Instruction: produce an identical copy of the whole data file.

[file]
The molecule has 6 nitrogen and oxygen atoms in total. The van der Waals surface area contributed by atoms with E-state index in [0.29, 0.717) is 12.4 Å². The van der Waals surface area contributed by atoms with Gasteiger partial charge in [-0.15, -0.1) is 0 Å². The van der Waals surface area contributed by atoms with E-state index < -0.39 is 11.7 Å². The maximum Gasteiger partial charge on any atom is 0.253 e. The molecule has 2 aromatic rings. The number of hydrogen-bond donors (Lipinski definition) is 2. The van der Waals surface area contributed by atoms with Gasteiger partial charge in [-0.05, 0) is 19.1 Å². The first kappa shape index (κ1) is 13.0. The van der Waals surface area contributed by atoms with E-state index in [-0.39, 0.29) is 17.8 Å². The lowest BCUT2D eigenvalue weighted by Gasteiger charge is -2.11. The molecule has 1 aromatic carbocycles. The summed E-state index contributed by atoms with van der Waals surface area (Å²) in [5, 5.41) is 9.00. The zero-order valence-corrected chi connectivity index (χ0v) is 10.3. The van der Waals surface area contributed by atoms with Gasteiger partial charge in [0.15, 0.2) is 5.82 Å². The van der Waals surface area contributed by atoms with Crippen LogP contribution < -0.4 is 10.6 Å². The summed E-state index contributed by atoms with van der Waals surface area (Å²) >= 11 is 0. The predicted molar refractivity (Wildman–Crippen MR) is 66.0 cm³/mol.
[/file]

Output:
The molecule has 6 nitrogen and oxygen atoms in total. The van der Waals surface area contributed by atoms with E-state index in [0.29, 0.717) is 12.4 Å². The van der Waals surface area contributed by atoms with Gasteiger partial charge in [-0.15, -0.1) is 0 Å². The van der Waals surface area contributed by atoms with E-state index < -0.39 is 11.7 Å². The maximum Gasteiger partial charge on any atom is 0.253 e. The molecule has 2 aromatic rings. The number of hydrogen-bond donors (Lipinski definition) is 2. The van der Waals surface area contributed by atoms with Gasteiger partial charge in [-0.05, 0) is 19.1 Å². The first kappa shape index (κ1) is 13.0. The van der Waals surface area contributed by atoms with E-state index in [-0.39, 0.29) is 17.8 Å². The lowest BCUT2D eigenvalue weighted by Gasteiger charge is -2.11. The molecule has 1 aromatic carbocycles. The summed E-state index contributed by atoms with van der Waals surface area (Å²) in [5, 5.41) is 9.00. The zero-order valence-corrected chi connectivity index (χ0v) is 10.3. The van der Waals surface area contributed by atoms with Gasteiger partial charge in [0.15, 0.2) is 5.82 Å². The van der Waals surface area contributed by atoms with Crippen LogP contribution < -0.4 is 10.6 Å². The summed E-state index contributed by atoms with van der Waals surface area (Å²) >= 11 is 0. The predicted molar refractivity (Wildman–Crippen MR) is 66.0 cm³/mol.